Ah, you have really carried this metaphor through well. Thanks for the great prompt, K.

  9. Mama Zen Says:

    This is incredibly clever and truly well done. I love this.


  10. This made me smile as I’m one of those who can no longer manage high heels even if they were the one article of clothing that made me feel grown up and erstwhile sorta sexy. So I now pad around in house shoes shaped like ballet flats and also identified with the bear-mama as my husband’s nickname for me was “bear” so the entire metaphor stuck to me with a sweet kind of honey.

    Oh and yes my hearty congratulations on the book. Kudos to you, dear one!


  11. K, this write is magnificent. I wanted to hug that bear, buy her some new shoes and show her around a bear-town… You aced the running metaphors, and you used them in many different ways–not once did I get tired of running with them. smiles

  12. claudia Says:

    i love the pic… and hey… bri’s shoes are gigantic… smiles
    but you were great!!!
    i feel your mother heart in this one k…

  13. grapeling Says:

    I wonder if the bear wondered about the cow who gave her all for those Ferragamos. ~

    • ManicDdaily Says:

      Very good question. Only she (the bear) may have been wearing synthetics! Ha. Poor cows. (This bear, me, has been a vegetarian more than 40 years, but I do buy leather.) (And use dairy.)

      I should write one about a cow next though perhaps. When I’m in the country, I am in the middle of a kind of cattle ranch–not so many cattle and a lot of space for them, but I do see them from time to time, which can be sort of fun, especially in spring. k.

      On Sat, Sep 13, 2014 at 4:37 PM, ManicDDaily wrote:

      >


  14. Love the title, the use of “hirsute” (I love words), the whole Mama Bear thing and your last line. I can see filling shoes around here is a tall order. You can’t be a cow-ard. 🙂

    janet

  15. hedgewitch Says:

    I read this earlier this morning and thought I left a comment, but apparently, that was a mild hallucination. First, I love how the drawing speaks for the poem in the bear’s body language, as the poem, I think is a kind of introspective one where the speaker is more focused inward than outward. I relish all the human parallels, the discomfort with the crowd, the cubs coming and going and the loneliness of the stars, the ballet shoes and barres, the fish that somehow lace their shoes too tightly(and even knowing how seems a bit above a fish’s pay grade)and so forth. A very complex metaphor, though you make it seem very clear and simple, carried through with great precision and art, k. Thanks for this challenge, and for the emblematic response.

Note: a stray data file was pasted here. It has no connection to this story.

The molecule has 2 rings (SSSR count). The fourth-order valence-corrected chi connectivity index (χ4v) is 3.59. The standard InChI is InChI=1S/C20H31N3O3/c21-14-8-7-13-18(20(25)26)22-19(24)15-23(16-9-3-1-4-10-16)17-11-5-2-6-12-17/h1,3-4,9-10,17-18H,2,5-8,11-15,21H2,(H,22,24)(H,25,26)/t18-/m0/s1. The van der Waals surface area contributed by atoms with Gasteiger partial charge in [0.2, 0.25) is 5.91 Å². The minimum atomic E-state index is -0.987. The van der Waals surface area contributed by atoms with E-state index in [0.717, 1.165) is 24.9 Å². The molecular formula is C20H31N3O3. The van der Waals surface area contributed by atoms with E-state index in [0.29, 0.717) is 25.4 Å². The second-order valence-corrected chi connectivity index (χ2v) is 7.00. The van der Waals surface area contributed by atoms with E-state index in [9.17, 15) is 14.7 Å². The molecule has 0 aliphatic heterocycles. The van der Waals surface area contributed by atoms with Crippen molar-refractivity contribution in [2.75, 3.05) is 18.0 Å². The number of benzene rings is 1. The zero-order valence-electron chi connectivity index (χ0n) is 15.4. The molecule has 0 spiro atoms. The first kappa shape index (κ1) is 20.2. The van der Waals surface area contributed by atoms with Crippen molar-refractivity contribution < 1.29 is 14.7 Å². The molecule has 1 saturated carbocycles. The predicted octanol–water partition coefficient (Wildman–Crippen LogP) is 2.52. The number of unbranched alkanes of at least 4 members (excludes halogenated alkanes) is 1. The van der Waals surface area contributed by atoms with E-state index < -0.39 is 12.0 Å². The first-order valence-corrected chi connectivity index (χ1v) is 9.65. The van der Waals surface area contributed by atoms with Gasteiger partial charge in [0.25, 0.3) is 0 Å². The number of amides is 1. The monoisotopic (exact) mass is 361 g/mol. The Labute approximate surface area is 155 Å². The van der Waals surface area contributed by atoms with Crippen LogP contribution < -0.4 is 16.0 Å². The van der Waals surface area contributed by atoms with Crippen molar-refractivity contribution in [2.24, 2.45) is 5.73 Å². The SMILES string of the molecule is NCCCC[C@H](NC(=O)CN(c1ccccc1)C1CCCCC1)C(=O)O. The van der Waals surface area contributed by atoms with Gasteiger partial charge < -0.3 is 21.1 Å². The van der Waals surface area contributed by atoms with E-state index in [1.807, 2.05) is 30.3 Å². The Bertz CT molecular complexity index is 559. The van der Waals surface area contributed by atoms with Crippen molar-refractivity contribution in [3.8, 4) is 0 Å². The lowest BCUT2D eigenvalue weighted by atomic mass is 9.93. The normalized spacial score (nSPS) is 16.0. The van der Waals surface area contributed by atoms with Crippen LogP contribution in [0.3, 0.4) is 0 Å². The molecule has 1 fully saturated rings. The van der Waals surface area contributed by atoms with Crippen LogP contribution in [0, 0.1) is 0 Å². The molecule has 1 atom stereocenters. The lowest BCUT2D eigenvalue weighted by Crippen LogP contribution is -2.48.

• ManicDdaily Says:

      I was aiming for some kind of Ursa Major/Ursa Minor idea with the stars but I’m not sure that came across at all. I was going to put something like that in the title, but I thought people would make some comparison with me, which isn’t really accurate–not that the ideas didn’t go through my head–but I think this bear is quite a bit sweeter and more self-effacing–but not sure the constellation bit came through–

      • hedgewitch Says:

        Oh yes I definitely got the idea of the Great Bear as I read. It’s subtle, but really rather pivotal in the metaphor, and pretty clear I thought, in the lovely line ‘up to stars’ paw prints, glinting/ in the blue-black sky.’

      • ManicDdaily Says:

        Thanks! I thought it was definitely there and with starred totems, but always hard to know what is conveyed. Thanks again. K.

        >

  16. Bryan Ens Says:

    Hope I got this right… but I see a metaphor of a somewhat shy, but certainly protective mom. Nicely done!


  17. Seems a metaphor for a down-to-earth woman who puts on no airs, nor makes apologies for who she is. Perfect!!

  18. Kathy Says:

    ..nicely done, and congrats Mama bear…

    • ManicDdaily Says:

      Thanks, I’m not sure if I’m that Mama bear–she seems more contemplative perhaps–and I’m not so sure I shy from conflict–being an attorney in my “real” life–ha! k.

  19. Polly Says:

    Love the bear drawing, love the metaphor 🙂


  20. I found your poem tender and full of love. Thanks. I really liked it.

    Greetings from London.

  21. Brendan Says:

    I love the way you played out the metaphor in the paired sense of “bear” — as to hold up — and the woodlands bear inside the humans we’ve become. (Maybe also the “bare” of the hairless bear.) A fun circle — the bear helps us sustain the burdens of humanity, while bearing up helps the human sustain the bear. Or something like that. You wove it wonderfully.